People often hear the phrase “edge computing” and assume that it is the adversary of the cloud. Well I’m here to tell you – that’s not true. The goal of this blog is to clear up some of the common misconceptions and myths surrounding “edge computing.”
What exactly is “the edge?”
In my humble opinion, the industry doesn’t have consensus on what or where the edge is and how to properly define it. That said, I don’t think we know precisely what “cloud computing” is either. We have a pretty good idea, but it encompasses many different options: hosted cloud, outsourced data centers, private data centers, pay-as-you-go, etc, etc. The concept of the edge is the same, it’s a broad description of distributing computing power closer to the source of data. I see the edge as any sort of computing device that is outside of the cloud, and this can range from local servers to IoT devices.
When did “the edge” become a thing?
Over time, computing paradigms have gone back and forth between local and remote technology. Remember when mainframes and terminals were the standard? Well, I don’t, but I’ve read about them in history books. All processing power was centralized. At this point there was no high speed Internet to rely on, but local networks handled all processing. From there the next major shift was to the Personal Computer (that’s what “PC” stands for, for the kids too young to know). This meant that all major processing now took place locally, on your machine. The PC is effectively edge computing, we just never referred to it as that. For example, all manufacturing lines using PCs to operate are making local decisions, on the edge.
The term Edge Computing may be new, but the concept certainly is not. I suspect the rapid growth of the term has to do with the recent advancement in affordable single board computers, the most popular being the Raspberry Pi, and the decreasing price of standard computer hardware. This incredible access to cheap and powerful machines makes the realization of the edge much more possible today than it has ever been before.
What about the cloud?
I don’t think the cloud is going anywhere, nor do I want it to. There are those who believe that edge computing will bring about the end of the cloud computing era, but I completely disagree. The union of edge and cloud into a hybrid solution is where the most promise lies. We might call this a tiered approach to processing data, a filter from the bottom up to the cloud. High volumes of high frequency data are generated by sensors all the time. Utilizing the edge to process that data and make real-time decisions without concern for bandwidth and response time are vital. This means that any and all critical decisions are handled without any reliance on the Internet or external compute. The edge can also pare data down to a reasonable amount for the cloud to handle. Summaries, rollups, averages, etc, whatever computations are necessary to perform the next level of data science. When you think about it, a lot of small computers can be incredibly powerful at handling simple data streams, and typically more cost effective.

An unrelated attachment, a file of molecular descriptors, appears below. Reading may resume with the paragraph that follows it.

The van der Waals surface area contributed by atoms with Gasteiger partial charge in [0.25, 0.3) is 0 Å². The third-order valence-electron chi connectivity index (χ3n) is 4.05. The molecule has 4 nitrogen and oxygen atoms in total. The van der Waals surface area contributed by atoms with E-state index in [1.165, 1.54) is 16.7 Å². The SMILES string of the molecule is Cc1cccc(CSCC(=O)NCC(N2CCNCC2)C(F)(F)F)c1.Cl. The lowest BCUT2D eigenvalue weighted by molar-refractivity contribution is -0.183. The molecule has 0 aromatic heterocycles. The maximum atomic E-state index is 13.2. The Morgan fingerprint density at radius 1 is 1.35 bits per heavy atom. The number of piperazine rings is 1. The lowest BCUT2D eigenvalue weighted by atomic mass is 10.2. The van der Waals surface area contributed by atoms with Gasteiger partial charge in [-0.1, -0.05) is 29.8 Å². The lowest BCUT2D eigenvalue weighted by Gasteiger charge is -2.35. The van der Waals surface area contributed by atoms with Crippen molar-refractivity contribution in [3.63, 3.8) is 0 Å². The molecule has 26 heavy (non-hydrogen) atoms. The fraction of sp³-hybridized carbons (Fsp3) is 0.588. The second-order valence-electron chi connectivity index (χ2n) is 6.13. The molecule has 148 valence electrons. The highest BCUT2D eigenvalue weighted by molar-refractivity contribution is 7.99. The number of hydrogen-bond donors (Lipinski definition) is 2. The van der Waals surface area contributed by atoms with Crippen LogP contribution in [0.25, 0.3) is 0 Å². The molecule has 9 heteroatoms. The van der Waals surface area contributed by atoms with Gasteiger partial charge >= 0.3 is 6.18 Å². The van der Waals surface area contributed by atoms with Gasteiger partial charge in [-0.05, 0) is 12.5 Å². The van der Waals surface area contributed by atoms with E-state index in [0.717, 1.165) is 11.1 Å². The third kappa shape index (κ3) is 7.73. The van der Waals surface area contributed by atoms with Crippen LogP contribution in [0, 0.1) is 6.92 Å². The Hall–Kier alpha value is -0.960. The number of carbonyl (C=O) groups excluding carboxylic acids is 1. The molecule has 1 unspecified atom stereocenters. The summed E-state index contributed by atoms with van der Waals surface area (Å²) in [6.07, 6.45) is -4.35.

Where large computing power is needed is where the cloud will always be most valuable. Artificial Intelligence (AI), Machine Learning (ML), deep learning, neural networks, data science, etc. All of these techniques for processing data require high powered machines. Regardless of whether we’re talking Amazon or Google or private data centers, there will, for the foreseeable future, be the need for the cloud.
What does HarperDB have to say about that?
That’s a big reason that we exist. In fact, here’s a direct quote from our patent: “[HarperDB] can be deployed on a device with limited resources (e.g., a Raspberry Pi or other IoT devices) while also being scalable to take advantage of systems with massive cloud storage and processing power.” We’re huge proponents of the hybrid cloud/edge solution. In fact, we’re designed to help weave the data fabric between all compute layers. As the number of data sources continues to grow, the ability to gracefully and affordably handle this data will become more and more necessary. A data fabric is the data layer within the hybrid cloud solution. It’s the tiered processing of data from ingestion to analytical result. HarperDB is that solution.
Does that make sense?
Anyone who knows me knows that I ask that question too much, but I figured it makes for a decent summary headline. In this blog I attempted to clear up some of the misconceptions about whether or not the edge and cloud are adversarial solutions. I don’t believe they are, in fact, I think by combining them into a single solution they yield more power than either of the two could separately. Weaving a data fabric between the edge and cloud will bring about the next generation of computing paradigms.
If this concept is not clear or if you’d like to learn more about our data fabric solution, feel free to reach out to us! We love talking about data and architecture, and we’re happy to help.